Omega-6 to omega-3 fatty acid ratio and higher-order cognitive functions in 7- to 9-y-olds: a cross-sectional study. American Journal of Clinical Nutrition. July 3, 2013. Sheppard KW, Cheatham CL. Department of Psychology, University of North Carolina at Chapel Hill, Chapel Hill, NC, and the Nutrition Research Institute, University of North Carolina at Chapel Hill, Kannapolis, NC.
Biochemical and behavioral evidence has suggested that the ratio of n-6 (omega-6) to n-3 (omega-3) could be an important predictor of executive function abilities in children.
We determined the relation between the ratio of n-6 to n-3 and cognitive function in children. We hypothesized that children with lower ratios of n-6 to n-3 fatty acids would perform better on tests of planning and working memory.
Seventy 7- to 9-y-old children completed three 24-h diet recalls and a subset of the Cambridge Neuropsychological Test Assessment Battery. Parents provided information on their demographics and children’s diet histories.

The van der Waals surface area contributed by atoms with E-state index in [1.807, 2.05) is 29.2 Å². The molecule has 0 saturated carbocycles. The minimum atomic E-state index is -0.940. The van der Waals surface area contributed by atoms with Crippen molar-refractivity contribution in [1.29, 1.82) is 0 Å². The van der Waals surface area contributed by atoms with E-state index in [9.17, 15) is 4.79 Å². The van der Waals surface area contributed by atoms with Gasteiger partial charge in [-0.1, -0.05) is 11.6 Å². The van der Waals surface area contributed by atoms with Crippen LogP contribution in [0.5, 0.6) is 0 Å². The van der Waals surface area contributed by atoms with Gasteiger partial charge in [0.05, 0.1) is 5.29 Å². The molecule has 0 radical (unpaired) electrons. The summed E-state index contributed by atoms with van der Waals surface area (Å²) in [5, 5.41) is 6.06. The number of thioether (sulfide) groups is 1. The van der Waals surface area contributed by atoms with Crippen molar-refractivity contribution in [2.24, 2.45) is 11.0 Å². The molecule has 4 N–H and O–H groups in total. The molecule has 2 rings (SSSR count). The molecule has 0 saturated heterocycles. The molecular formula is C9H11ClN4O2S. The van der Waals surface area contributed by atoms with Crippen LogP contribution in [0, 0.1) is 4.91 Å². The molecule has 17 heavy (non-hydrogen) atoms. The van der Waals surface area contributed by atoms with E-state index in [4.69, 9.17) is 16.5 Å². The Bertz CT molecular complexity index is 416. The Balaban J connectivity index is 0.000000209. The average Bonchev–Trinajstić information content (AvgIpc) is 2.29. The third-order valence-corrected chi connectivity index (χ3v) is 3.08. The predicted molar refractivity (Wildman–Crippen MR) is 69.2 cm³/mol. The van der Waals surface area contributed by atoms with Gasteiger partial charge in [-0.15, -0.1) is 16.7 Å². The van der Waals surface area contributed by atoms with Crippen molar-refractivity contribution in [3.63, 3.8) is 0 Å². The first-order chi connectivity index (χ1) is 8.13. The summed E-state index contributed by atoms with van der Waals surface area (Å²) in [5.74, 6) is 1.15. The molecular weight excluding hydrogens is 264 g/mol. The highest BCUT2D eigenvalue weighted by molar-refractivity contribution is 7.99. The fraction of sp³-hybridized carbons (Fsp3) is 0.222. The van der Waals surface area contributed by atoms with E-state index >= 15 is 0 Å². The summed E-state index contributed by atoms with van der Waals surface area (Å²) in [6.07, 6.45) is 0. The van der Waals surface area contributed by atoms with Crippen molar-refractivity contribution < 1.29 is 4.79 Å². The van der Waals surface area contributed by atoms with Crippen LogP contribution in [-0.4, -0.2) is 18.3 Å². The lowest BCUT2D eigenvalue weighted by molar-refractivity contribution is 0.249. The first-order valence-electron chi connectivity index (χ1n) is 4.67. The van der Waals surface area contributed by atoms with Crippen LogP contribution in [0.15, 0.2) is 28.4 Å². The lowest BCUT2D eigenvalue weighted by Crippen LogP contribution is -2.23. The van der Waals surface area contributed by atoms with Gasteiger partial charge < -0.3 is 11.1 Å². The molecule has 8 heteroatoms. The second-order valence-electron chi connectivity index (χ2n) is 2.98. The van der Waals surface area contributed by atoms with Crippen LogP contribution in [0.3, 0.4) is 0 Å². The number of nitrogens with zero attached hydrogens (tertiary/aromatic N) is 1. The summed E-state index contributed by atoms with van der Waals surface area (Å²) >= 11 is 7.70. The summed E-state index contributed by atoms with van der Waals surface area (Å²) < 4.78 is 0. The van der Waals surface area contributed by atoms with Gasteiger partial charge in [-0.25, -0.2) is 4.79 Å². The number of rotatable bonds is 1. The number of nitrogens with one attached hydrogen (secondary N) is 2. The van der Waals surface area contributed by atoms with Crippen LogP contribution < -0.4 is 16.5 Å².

Mean n-3 and mean n-6 intakes were related to the mean time spent on each action taken in the planning problem. The ratio of n-6 to n-3 significantly predicted performance on the working memory and planning problems. There was a significant interaction between the ratio and fatty acid intake; when children had high ratios, a higher intake of n-3 fatty acids predicted a better performance on the planning task than when children had lower n-3 intakes. When children had low ratios, a lower intake of n-3 and lower intake of n-6 predicted better performance than when intakes were higher.
The relation between cognitive abilities and the ratio of n-6 to n-3 may be mediated by an enzymatic affinity for n-3 fatty acids. The ratio of n-6 to n-3 should be considered an important factor in the study of fatty acids and cognitive development. This trial was registered at clinicaltrials.gov as NCT01823419.